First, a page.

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busk

[ buhsk ]
/ bʌsk /
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verb (used without object)
to entertain by dancing, singing, reciting, juggling, etc., on the street or in a public place.
Canadian. to make a showy or noisy appeal.
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Origin of busk

First recorded in 1850–55; origin unclear; perhaps, if earlier sense was “to make a living by entertaining,” from Polari, from Italian buscare “to procure, get, gain,” from Spanish buscar “to look for, seek”

OTHER WORDS FROM busk

busk·er, noun
Dictionary.com Unabridged Based on the Random House Unabridged Dictionary, © Random House, Inc. 2023

How to use busk in a sentence

British Dictionary definitions for busk (1 of 3)

busk1
/ (bʌsk) /

noun
a strip of whalebone, wood, steel, etc, inserted into the front of a corset to stiffen it
archaic, or dialect the corset itself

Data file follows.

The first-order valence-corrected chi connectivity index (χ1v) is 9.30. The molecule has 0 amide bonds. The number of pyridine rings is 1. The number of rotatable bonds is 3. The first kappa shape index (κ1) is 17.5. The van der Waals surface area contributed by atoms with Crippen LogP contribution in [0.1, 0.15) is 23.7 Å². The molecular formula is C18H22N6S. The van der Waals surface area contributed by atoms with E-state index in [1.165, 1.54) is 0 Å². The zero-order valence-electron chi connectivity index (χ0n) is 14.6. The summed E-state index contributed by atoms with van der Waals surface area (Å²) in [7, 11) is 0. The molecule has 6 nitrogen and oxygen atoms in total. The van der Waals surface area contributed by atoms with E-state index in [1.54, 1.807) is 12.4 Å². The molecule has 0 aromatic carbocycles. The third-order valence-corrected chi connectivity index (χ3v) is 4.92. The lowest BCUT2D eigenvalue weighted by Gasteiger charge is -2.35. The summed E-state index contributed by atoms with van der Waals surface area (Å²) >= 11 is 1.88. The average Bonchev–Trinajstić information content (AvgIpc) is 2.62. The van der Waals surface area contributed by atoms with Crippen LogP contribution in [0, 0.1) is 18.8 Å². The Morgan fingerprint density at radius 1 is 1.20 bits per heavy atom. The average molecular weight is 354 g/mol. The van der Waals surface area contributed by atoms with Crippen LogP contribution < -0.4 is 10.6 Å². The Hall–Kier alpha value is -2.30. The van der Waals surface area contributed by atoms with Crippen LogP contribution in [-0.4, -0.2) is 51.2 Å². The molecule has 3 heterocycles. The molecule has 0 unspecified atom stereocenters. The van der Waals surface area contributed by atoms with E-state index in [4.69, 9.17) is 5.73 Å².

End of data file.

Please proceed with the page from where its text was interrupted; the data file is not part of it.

Word Origin for busk

C16: from Old French busc, probably from Old Italian busco splinter, stick, of Germanic origin

British Dictionary definitions for busk (2 of 3)

busk2
/ (bʌsk) /

verb
(intr) British to make money by singing, dancing, acting, etc, in public places, as in front of theatre queues

Derived forms of busk

busker, nounbusking, noun

Word Origin for busk

C20: perhaps from Spanish buscar to look for

British Dictionary definitions for busk (3 of 3)

busk3
/ (bʌsk) /

verb (tr) Scot
to make ready; prepare
to dress or adorn

Word Origin for busk

C14: from Old Norse būask, from būa to make ready, dwell; see bower 1
Collins English Dictionary - Complete & Unabridged 2012 Digital Edition © William Collins Sons & Co. Ltd. 1979, 1986 © HarperCollins Publishers 1998, 2000, 2003, 2005, 2006, 2007, 2009, 2012
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